UK liquidity will romp home, whilst EU fumbles with taxes and massive regulations

“At a time of such change and uncertainty, the incoming Commission must breathe new life into the Capital Markets Union (CMU) project” – Simon Lewis OBE


There has been a tremendous amount of clamor in all areas of the capital markets business across all major centers from New York to London, and Singapore to Sydney in recent years concerning the need for global regulators to be able to understand what has now become a borderless electronic financial market.

Much of the concentration of attention in our sector has centered on the implementation of new directives which are aimed squarely at the FX and electronic trading business such as the European Securities and Markets Authority (ESMA) and its infrastructure directives such as MiFID II which covers trade execution and reporting, however there are some new and extensive over-reaching initiatives by continental regulators that are now beginning to be of great significance.

One particular ‘think tank’ that is gaining ground is Eurofi, which is a not-for-profit organization that was created as long ago as 2000 and is currently chaired by former IOSCO chairman David Wright who succeeded Jacques de Larosière as Chairman in April 2016.

This particular bureaucratic think tank may not be new, but its dialog on the potentially fragmented relationship between capital markets in Europe and the United Kingdom is.

As the EU’s largest capital market, the UK, continues to bumble over the decision on what form of Brexit it wishes to pursue, which will likely cause structural disruption to mainland Europe’s capital markets and strengthen the UK’s, Eurofi held its conference in Bucharest, which heralded discussion on how the EU is planning for the worst, while still hoping for a better outcome than a no-deal Brexit scenario.

At the conference, Simon Lewis OBE, CEO of the Association for Financial Markets in Europe (AFME) observed “At a time of such change and uncertainty, the incoming Commission must breathe new life into the Capital Markets Union (CMU) project. There is universal agreement that Europe needs deeper capital markets to increase financing in the wider economy and to provide a broader range of funding options for businesses to invest, innovate, grow and create jobs.”

“Steady progress has been made on the project during the Juncker Commission, but the next phase needs to be even more ambitious. Now that the CMU’s foundations have been laid, the question on policymakers’ minds is, what next? Certainly, advancing the CMU won’t be without its challenges. But there is clear commitment from the French and German central banks and finance ministries” reported Mr Lewis.

“While Brexit may have slowed down some of the project’s implementation as attention has inevitably shifted towards managing the future relationship with the UK, it certainly won’t derail the project. In fact, the case for the CMU is stronger and more urgent than ever as other European cities such as Paris, Frankfurt, Madrid, Milan and Amsterdam step up to play an enhanced role in funding Europe’s future economic growth” he said.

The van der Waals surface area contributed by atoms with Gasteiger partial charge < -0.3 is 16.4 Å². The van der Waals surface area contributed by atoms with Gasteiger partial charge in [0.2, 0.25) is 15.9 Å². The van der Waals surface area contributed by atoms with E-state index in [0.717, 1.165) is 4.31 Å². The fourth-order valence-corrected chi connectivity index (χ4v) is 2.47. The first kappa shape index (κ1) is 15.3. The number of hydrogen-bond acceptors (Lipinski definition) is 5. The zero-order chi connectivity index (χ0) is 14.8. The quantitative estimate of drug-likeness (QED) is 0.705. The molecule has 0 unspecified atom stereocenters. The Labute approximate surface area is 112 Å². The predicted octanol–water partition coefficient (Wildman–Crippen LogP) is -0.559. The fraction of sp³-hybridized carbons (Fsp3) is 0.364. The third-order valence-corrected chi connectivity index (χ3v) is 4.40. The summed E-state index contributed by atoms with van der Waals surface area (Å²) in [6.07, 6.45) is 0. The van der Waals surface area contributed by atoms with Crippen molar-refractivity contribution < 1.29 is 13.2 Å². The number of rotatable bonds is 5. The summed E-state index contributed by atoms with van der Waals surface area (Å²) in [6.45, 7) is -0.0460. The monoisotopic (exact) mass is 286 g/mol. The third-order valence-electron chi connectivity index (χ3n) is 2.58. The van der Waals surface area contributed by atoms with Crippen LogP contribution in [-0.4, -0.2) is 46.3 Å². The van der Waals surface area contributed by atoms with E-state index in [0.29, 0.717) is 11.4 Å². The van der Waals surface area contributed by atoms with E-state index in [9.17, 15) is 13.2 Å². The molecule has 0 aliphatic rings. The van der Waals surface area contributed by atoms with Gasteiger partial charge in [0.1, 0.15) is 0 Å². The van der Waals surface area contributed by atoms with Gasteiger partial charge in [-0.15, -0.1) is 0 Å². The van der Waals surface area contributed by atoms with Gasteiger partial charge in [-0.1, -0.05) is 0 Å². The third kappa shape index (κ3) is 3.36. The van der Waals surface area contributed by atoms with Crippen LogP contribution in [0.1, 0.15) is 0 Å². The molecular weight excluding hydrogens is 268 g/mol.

Just four years ago, there was a substantial amount of discourse mounting in London with regard to the European Union’s predilection for the intrinsically socialist Tobin Tax on transactions that are placed in trading financial instruments.

That has now gone completely quiet, as Britain opposed it on principle and has managed to fend it off, however in 2013, eleven European Union member states, all of which were led by left-wing governments, announced their wish to move ahead with introducing a financial transactions tax.

At that time, the nations – which include France and Germany – intended to use the tax to help raise funds to tackle the debt crisis, and the tax had the backing of the European Commission which was reinforced after the 2014 election the highly unpopular Jean-Claude Juncker as President.

The other countries that wished to introduce it were Italy, Spain, Austria, Belgium, Greece, Portugal, Slovakia, Slovenia and Estonia, all nations with absolutely no place in the world’s highly advanced financial markets economy. Greece’s government accountants, when not asleep for half of the day, cannot tell the top from the bottom of their balance sheets, Italy is rife with corruption, Portugal is agrarian, Belgium has invoked outright bans of retail electronic trading instruments and Slovakia, Slovenia and Estonia have absolutely no Tier 1 bank presence.

Now, with the European markets going it alone and with the prospect of a no-deal Brexit, which is probably the best option for British capital markets participants, allowing them to forge interference-free relationships with bona fide partner nations such as Singapore, the US, Hong Kong, Australia, South Korea, and South Africa, and various emerging markets outside the EU in other regions of the world, the mainland European market participants that viewed London as the best place to conduct their investment banking and trading divisions may well now be encumbered by the socialism that blights their homelands.

It is all very well utilizing think tanks such as Eurofi to drum this message home, however in the end, business is sensible and will opt to establish independent business units in London and then approach the rest of the world from the world’s financial markets capital, free from taxes on transactions, and European regulatory wrangling which stifles the entire business.

Thus, the fragmentation of liquidity between EU and UK will likely widen, and an increase in focus on London by European investment banks and liquidity providers could occur.

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